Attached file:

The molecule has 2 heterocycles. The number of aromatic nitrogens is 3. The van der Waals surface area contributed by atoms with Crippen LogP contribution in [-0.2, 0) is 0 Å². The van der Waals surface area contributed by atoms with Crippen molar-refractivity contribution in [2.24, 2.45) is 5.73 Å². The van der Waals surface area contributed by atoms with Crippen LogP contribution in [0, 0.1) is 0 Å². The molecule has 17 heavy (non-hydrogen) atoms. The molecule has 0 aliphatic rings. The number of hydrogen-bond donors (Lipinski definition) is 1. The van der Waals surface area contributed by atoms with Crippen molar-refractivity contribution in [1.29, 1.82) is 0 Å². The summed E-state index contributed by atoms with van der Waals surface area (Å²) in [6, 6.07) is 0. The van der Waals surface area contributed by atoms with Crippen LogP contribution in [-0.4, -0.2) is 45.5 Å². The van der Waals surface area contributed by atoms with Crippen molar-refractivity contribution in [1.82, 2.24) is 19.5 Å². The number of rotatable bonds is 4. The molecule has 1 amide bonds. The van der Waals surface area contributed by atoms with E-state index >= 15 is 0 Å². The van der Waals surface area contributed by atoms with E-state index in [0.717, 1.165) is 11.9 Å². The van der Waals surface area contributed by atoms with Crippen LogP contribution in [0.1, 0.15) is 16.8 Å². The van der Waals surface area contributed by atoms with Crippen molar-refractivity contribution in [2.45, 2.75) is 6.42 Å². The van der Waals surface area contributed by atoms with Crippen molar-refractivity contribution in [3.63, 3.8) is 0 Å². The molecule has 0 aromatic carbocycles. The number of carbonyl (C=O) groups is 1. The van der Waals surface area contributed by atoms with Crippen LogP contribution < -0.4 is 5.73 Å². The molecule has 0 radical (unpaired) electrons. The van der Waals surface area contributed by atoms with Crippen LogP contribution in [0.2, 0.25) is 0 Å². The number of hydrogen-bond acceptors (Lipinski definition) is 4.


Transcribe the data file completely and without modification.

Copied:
The molecule has 2 heterocycles. The number of aromatic nitrogens is 3. The van der Waals surface area contributed by atoms with Crippen LogP contribution in [-0.2, 0) is 0 Å². The van der Waals surface area contributed by atoms with Crippen molar-refractivity contribution in [2.24, 2.45) is 5.73 Å². The van der Waals surface area contributed by atoms with Crippen LogP contribution in [0, 0.1) is 0 Å². The molecule has 17 heavy (non-hydrogen) atoms. The molecule has 0 aliphatic rings. The number of hydrogen-bond donors (Lipinski definition) is 1. The van der Waals surface area contributed by atoms with Crippen molar-refractivity contribution in [1.29, 1.82) is 0 Å². The summed E-state index contributed by atoms with van der Waals surface area (Å²) in [6, 6.07) is 0. The van der Waals surface area contributed by atoms with Crippen LogP contribution in [-0.4, -0.2) is 45.5 Å². The van der Waals surface area contributed by atoms with Crippen molar-refractivity contribution in [1.82, 2.24) is 19.5 Å². The number of rotatable bonds is 4. The molecule has 1 amide bonds. The van der Waals surface area contributed by atoms with E-state index >= 15 is 0 Å². The van der Waals surface area contributed by atoms with E-state index in [0.717, 1.165) is 11.9 Å². The van der Waals surface area contributed by atoms with Crippen LogP contribution in [0.1, 0.15) is 16.8 Å². The van der Waals surface area contributed by atoms with Crippen molar-refractivity contribution in [2.45, 2.75) is 6.42 Å². The van der Waals surface area contributed by atoms with Crippen molar-refractivity contribution in [3.63, 3.8) is 0 Å². The molecule has 0 aromatic carbocycles. The number of carbonyl (C=O) groups is 1. The van der Waals surface area contributed by atoms with Crippen LogP contribution < -0.4 is 5.73 Å². The molecule has 0 radical (unpaired) electrons. The van der Waals surface area contributed by atoms with Crippen LogP contribution in [0.2, 0.25) is 0 Å². The number of hydrogen-bond acceptors (Lipinski definition) is 4.